Matthew Koeppe is, since August 2021, the representative of NASA (the American space agency) in Europe. Based in Paris, he spent two days in Toulouse this week to discuss with the players in the space industry. We met him at the Cité de l’Espace.
What is the reason for your visit to Toulouse?
I’m here because Toulouse is the capital of space in France and as an attaché for space issues at the United States Embassy, it’s important to meet our partners and see the work they are doing. Anyone at NASA who works on space programs knows Toulouse, because that’s where space is done. France is one of our most important partners and most of our joint projects take place here in Toulouse.
The Toulouse teams are very well managed in the programs on Mars. How is this specificity perceived?
Collaboration on Martian rovers has existed for many years but it is also the case in Earth science or on the observation of the level of the oceans. The specialists in planetary science questions have all the links with the CNES (National Center for Space Studies) and the Toulouse research teams. It is very easy to work together and it has been since the beginning of space programs. NASA was founded in 1959 and we worked with France almost immediately. We get along very well, we have advanced our programs through our collaborations. Engineers, scientists and industrialists also understand each other very well because they spend time together in the United States and France. SuperCam is the perfect example: we worked together on the Curiosity rover on a similar project (the ChemCam laser camera, Editor’s note) and we are part of the adventure with SuperCam which is a key instrument of the Perseverance rover. This new mission couldn’t be what it is without SuperCam. We need this cooperation for the Mars2020 mission to be unsuccessful. And we will continue our collaboration on Mars.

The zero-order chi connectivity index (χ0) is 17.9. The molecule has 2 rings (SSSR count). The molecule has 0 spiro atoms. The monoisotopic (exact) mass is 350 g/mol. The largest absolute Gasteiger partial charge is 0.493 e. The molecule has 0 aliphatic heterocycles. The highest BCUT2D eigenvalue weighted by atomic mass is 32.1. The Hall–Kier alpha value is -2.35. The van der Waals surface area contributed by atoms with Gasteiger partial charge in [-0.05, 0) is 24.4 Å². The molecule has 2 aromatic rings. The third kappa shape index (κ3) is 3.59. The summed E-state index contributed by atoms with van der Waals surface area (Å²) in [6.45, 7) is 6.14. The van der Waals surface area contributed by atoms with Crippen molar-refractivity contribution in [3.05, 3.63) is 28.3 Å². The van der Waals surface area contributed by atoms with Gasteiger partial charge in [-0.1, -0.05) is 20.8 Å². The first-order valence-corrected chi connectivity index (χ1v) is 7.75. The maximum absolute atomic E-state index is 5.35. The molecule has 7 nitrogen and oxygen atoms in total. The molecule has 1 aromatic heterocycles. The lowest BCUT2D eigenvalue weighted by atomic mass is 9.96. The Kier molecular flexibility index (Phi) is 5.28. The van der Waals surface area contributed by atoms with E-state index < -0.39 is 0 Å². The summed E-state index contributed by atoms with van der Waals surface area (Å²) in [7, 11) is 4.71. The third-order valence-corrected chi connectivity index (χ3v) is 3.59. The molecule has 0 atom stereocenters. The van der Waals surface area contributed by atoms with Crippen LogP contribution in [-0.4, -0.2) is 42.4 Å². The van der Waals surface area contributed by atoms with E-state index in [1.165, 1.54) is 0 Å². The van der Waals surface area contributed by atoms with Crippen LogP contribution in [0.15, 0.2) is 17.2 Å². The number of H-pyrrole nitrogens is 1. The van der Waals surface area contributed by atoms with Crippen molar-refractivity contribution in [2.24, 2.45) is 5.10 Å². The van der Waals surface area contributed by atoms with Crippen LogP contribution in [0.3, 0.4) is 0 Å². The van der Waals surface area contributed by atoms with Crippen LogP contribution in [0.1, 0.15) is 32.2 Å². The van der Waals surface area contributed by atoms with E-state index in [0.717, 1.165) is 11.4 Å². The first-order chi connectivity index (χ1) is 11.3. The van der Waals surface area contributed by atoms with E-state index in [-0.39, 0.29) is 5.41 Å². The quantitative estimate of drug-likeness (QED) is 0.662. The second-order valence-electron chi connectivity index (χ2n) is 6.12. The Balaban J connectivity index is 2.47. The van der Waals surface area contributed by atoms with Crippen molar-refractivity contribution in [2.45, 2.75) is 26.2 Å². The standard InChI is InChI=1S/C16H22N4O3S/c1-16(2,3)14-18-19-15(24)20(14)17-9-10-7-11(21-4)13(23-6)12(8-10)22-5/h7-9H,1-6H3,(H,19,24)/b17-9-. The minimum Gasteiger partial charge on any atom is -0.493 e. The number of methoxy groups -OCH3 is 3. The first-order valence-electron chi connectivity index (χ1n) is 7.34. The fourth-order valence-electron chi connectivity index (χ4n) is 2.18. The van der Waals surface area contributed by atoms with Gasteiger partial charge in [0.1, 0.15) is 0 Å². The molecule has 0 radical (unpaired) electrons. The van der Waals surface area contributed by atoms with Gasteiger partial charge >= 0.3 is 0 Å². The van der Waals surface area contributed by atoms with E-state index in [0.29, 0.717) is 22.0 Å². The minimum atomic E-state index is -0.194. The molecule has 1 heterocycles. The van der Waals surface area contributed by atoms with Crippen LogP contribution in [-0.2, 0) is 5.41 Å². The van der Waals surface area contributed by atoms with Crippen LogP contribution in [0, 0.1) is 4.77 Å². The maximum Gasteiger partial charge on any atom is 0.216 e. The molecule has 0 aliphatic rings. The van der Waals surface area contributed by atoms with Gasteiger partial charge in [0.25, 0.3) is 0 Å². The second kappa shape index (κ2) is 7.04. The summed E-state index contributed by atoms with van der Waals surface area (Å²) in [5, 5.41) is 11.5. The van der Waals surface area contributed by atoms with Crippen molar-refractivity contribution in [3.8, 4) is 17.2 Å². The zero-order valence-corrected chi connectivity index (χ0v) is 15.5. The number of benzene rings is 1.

But before that, there will be the Moon, what are your ambitions?
Exactly. We have launched this new program called Artemis and our intention is to call astronauts to the moon and that involves both scientific and engineering work. We are working with France, with Europe on this major project for the return of humans and scientific projects to the Moon. There will be scientific missions as early as 2022 and we recently announced that the return of humans to the Moon is scheduled for 2025. The first launch test will take place during the winter of 2022 with the Artemis 1 mission, with no humans on board. , to demonstrate that the system works.
How do you see the future and your collaboration with SpaceX?
It’s hard to talk about the future but SpaceX is able to send humans to the International Space Station, so we can imagine that these flights become operational, that SpaceX becomes an operator that allows NASA to focus its resources for development. new programs. SpaceX and other companies have their part to play in the lunar program. This is not a difficulty for us, it makes perfect sense in the way access to space is developing, we are going to forge strong relationships with commercial and industrial partners.